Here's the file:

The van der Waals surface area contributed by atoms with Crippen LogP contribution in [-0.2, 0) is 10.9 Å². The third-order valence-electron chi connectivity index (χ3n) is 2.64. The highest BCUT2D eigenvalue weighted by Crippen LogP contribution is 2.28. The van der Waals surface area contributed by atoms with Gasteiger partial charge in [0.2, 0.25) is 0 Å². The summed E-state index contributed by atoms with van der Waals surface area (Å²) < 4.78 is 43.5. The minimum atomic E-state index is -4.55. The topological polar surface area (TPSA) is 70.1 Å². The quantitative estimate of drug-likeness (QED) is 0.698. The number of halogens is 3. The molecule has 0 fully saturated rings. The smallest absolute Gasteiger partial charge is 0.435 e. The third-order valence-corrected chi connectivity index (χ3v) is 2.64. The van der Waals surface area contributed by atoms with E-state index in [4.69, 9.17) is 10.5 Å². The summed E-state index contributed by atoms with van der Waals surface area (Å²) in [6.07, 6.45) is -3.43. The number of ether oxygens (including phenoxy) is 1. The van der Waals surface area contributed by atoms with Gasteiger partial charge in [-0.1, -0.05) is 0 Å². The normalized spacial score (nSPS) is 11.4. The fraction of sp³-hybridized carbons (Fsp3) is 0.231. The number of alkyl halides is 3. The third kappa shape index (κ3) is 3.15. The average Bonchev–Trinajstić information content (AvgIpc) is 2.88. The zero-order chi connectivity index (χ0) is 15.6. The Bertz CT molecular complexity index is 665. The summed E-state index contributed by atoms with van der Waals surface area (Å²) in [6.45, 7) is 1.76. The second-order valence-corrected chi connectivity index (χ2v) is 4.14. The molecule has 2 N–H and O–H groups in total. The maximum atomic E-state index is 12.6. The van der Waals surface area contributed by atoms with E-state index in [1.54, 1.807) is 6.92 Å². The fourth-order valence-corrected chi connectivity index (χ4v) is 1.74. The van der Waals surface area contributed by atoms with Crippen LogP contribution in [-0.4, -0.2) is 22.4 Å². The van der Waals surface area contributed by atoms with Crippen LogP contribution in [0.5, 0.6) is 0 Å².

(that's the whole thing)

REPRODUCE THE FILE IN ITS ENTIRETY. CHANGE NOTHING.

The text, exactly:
The van der Waals surface area contributed by atoms with Crippen LogP contribution in [-0.2, 0) is 10.9 Å². The third-order valence-electron chi connectivity index (χ3n) is 2.64. The highest BCUT2D eigenvalue weighted by Crippen LogP contribution is 2.28. The van der Waals surface area contributed by atoms with Gasteiger partial charge in [0.2, 0.25) is 0 Å². The summed E-state index contributed by atoms with van der Waals surface area (Å²) < 4.78 is 43.5. The minimum atomic E-state index is -4.55. The topological polar surface area (TPSA) is 70.1 Å². The quantitative estimate of drug-likeness (QED) is 0.698. The number of halogens is 3. The molecule has 0 fully saturated rings. The smallest absolute Gasteiger partial charge is 0.435 e. The third-order valence-corrected chi connectivity index (χ3v) is 2.64. The van der Waals surface area contributed by atoms with E-state index in [4.69, 9.17) is 10.5 Å². The summed E-state index contributed by atoms with van der Waals surface area (Å²) in [6.07, 6.45) is -3.43. The number of ether oxygens (including phenoxy) is 1. The van der Waals surface area contributed by atoms with Gasteiger partial charge in [-0.1, -0.05) is 0 Å². The normalized spacial score (nSPS) is 11.4. The fraction of sp³-hybridized carbons (Fsp3) is 0.231. The number of alkyl halides is 3. The third kappa shape index (κ3) is 3.15. The average Bonchev–Trinajstić information content (AvgIpc) is 2.88. The zero-order chi connectivity index (χ0) is 15.6. The Bertz CT molecular complexity index is 665. The summed E-state index contributed by atoms with van der Waals surface area (Å²) in [6.45, 7) is 1.76. The second-order valence-corrected chi connectivity index (χ2v) is 4.14. The molecule has 2 N–H and O–H groups in total. The maximum atomic E-state index is 12.6. The van der Waals surface area contributed by atoms with E-state index in [1.54, 1.807) is 6.92 Å². The fourth-order valence-corrected chi connectivity index (χ4v) is 1.74. The van der Waals surface area contributed by atoms with Crippen LogP contribution in [-0.4, -0.2) is 22.4 Å². The van der Waals surface area contributed by atoms with Crippen LogP contribution in [0.5, 0.6) is 0 Å².